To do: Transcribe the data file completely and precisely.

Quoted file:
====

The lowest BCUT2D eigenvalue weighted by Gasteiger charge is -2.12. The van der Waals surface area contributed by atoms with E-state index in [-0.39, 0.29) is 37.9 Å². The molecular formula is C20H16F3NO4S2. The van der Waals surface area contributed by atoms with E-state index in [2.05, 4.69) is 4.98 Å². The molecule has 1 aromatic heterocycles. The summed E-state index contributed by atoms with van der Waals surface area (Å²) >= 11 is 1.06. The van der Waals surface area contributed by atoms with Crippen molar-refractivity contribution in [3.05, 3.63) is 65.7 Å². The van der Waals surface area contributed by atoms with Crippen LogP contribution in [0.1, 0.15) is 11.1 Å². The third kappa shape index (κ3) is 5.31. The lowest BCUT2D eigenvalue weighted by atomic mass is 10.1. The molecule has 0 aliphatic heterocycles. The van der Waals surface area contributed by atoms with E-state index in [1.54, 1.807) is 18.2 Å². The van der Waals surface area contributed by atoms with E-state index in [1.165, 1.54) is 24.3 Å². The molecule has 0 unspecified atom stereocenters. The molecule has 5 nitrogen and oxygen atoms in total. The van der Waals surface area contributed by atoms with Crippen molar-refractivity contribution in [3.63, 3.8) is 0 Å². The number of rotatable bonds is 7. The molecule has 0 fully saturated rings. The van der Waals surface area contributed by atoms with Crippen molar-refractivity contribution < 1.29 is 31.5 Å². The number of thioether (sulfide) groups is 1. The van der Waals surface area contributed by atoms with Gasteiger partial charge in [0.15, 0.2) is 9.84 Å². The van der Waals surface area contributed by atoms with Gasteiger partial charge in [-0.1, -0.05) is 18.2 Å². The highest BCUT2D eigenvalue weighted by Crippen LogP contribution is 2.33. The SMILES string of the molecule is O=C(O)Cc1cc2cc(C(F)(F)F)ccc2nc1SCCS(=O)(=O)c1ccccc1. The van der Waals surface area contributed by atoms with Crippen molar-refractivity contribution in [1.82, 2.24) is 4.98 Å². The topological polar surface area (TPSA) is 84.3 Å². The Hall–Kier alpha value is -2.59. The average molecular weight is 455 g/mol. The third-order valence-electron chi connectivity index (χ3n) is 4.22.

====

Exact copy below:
The lowest BCUT2D eigenvalue weighted by Gasteiger charge is -2.12. The van der Waals surface area contributed by atoms with E-state index in [-0.39, 0.29) is 37.9 Å². The molecular formula is C20H16F3NO4S2. The van der Waals surface area contributed by atoms with E-state index in [2.05, 4.69) is 4.98 Å². The molecule has 1 aromatic heterocycles. The summed E-state index contributed by atoms with van der Waals surface area (Å²) >= 11 is 1.06. The van der Waals surface area contributed by atoms with Crippen molar-refractivity contribution in [3.05, 3.63) is 65.7 Å². The van der Waals surface area contributed by atoms with Crippen LogP contribution in [0.1, 0.15) is 11.1 Å². The third kappa shape index (κ3) is 5.31. The lowest BCUT2D eigenvalue weighted by atomic mass is 10.1. The molecule has 0 aliphatic heterocycles. The van der Waals surface area contributed by atoms with E-state index in [1.54, 1.807) is 18.2 Å². The van der Waals surface area contributed by atoms with E-state index in [1.165, 1.54) is 24.3 Å². The molecule has 0 unspecified atom stereocenters. The molecule has 5 nitrogen and oxygen atoms in total. The van der Waals surface area contributed by atoms with Crippen molar-refractivity contribution in [3.63, 3.8) is 0 Å². The number of rotatable bonds is 7. The molecule has 0 fully saturated rings. The van der Waals surface area contributed by atoms with Crippen molar-refractivity contribution < 1.29 is 31.5 Å². The number of thioether (sulfide) groups is 1. The van der Waals surface area contributed by atoms with Gasteiger partial charge in [0.15, 0.2) is 9.84 Å². The van der Waals surface area contributed by atoms with Gasteiger partial charge in [-0.1, -0.05) is 18.2 Å². The highest BCUT2D eigenvalue weighted by Crippen LogP contribution is 2.33. The SMILES string of the molecule is O=C(O)Cc1cc2cc(C(F)(F)F)ccc2nc1SCCS(=O)(=O)c1ccccc1. The van der Waals surface area contributed by atoms with Crippen molar-refractivity contribution in [1.82, 2.24) is 4.98 Å². The topological polar surface area (TPSA) is 84.3 Å². The Hall–Kier alpha value is -2.59. The average molecular weight is 455 g/mol. The third-order valence-electron chi connectivity index (χ3n) is 4.22.